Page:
Marie Curie International
Outgoing Fellowship, 2014-2017
Memphis/University College Dublin
Research project: “Toward a Phenomenology of the Anxious Body.” With
Shaun Gallagher and Dermot Moran. FP7-PEOPLE-2013-IOF 624968
Toward a Phenomenology
of the Anxious Body
(TPAB) is a study of anxiety, which employs an interdisciplinary
methodology involving philosophy, cognitive science, and psychoanalysis.
While the concept of anxiety has assumed a central role in the history
of philosophy since the time of Kierkegaard up to Heidegger, a sustained
and rigorous study of anxiety and the bodily self remains incomplete.
The TPAB project attends to this oversight. To achieve this, the project
uses an original and novel methodology that combines a first-person
perspective with theories of psychoanalysis as well as recent empirical
present, anxiety is the most common form of mental illness in the US and
UK, affecting 18% of the population in the US and 13% in the UK.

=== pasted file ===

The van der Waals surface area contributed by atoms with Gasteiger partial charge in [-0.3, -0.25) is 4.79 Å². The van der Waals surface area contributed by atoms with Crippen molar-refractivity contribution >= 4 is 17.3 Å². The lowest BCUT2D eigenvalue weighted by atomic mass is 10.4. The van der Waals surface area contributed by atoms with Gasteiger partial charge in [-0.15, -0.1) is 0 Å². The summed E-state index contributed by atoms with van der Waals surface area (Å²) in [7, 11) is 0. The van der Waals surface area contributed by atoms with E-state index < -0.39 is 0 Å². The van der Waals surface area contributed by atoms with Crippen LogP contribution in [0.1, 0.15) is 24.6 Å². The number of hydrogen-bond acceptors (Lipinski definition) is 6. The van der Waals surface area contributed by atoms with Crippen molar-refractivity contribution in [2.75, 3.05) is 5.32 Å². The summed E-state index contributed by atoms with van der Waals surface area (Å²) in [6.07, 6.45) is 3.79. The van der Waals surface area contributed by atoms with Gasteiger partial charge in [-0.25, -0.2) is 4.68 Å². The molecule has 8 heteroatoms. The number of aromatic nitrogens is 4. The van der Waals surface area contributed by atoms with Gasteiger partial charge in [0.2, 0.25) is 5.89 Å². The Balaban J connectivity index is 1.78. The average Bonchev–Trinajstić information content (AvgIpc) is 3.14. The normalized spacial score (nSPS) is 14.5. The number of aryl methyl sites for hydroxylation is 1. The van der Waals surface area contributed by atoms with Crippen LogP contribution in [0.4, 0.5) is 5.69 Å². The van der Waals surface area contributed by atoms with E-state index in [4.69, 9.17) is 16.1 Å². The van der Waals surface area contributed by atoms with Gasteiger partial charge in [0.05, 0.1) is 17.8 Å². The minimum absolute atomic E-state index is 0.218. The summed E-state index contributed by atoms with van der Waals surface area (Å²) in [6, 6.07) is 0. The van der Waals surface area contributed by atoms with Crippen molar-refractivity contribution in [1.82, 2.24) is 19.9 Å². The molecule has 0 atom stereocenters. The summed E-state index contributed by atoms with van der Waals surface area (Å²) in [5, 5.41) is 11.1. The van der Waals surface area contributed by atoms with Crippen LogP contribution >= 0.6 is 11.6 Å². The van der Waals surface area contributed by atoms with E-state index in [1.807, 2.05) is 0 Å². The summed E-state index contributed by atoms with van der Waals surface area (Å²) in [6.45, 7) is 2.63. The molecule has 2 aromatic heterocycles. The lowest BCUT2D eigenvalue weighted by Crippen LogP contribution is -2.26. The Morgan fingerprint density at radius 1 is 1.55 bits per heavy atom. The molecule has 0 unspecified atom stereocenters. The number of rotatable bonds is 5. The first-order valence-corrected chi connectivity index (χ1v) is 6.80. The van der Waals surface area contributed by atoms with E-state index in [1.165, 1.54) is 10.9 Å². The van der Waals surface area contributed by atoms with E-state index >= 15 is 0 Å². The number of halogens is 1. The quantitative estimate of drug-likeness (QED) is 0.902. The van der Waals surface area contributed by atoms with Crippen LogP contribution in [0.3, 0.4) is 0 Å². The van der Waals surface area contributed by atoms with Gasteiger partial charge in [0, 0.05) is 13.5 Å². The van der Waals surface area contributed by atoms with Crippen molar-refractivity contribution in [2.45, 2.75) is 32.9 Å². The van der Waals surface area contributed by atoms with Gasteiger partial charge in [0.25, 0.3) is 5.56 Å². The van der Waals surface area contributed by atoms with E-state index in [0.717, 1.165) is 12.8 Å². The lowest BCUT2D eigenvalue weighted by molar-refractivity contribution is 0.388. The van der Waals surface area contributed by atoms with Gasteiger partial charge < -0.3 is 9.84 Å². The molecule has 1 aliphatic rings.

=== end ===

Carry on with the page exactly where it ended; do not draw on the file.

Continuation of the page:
Moreover, according to a recent WHO study, “40% of disability worldwide
is due to depression and anxiety.” In the US, anxiety disorders cost
“$42 billion a year, almost one-third of the country's $148 billion
total mental health bill.” Many of these costs are allocated to
medications to help diminish the symptoms associated with anxiety.
Despite its relevance and enduring presence, a sustained and rigorous
analysis of anxiety at both an experiential and conceptual level remains
overlooked. The TPAB project responds to this oversight.
its prevalence in both an intellectual history and in our daily life,
anxiety continues to elude us. Even within a canonical textbook such as
Statistical Manual of Mental Disorders
anxiety is considered largely in terms of a series of symptoms such as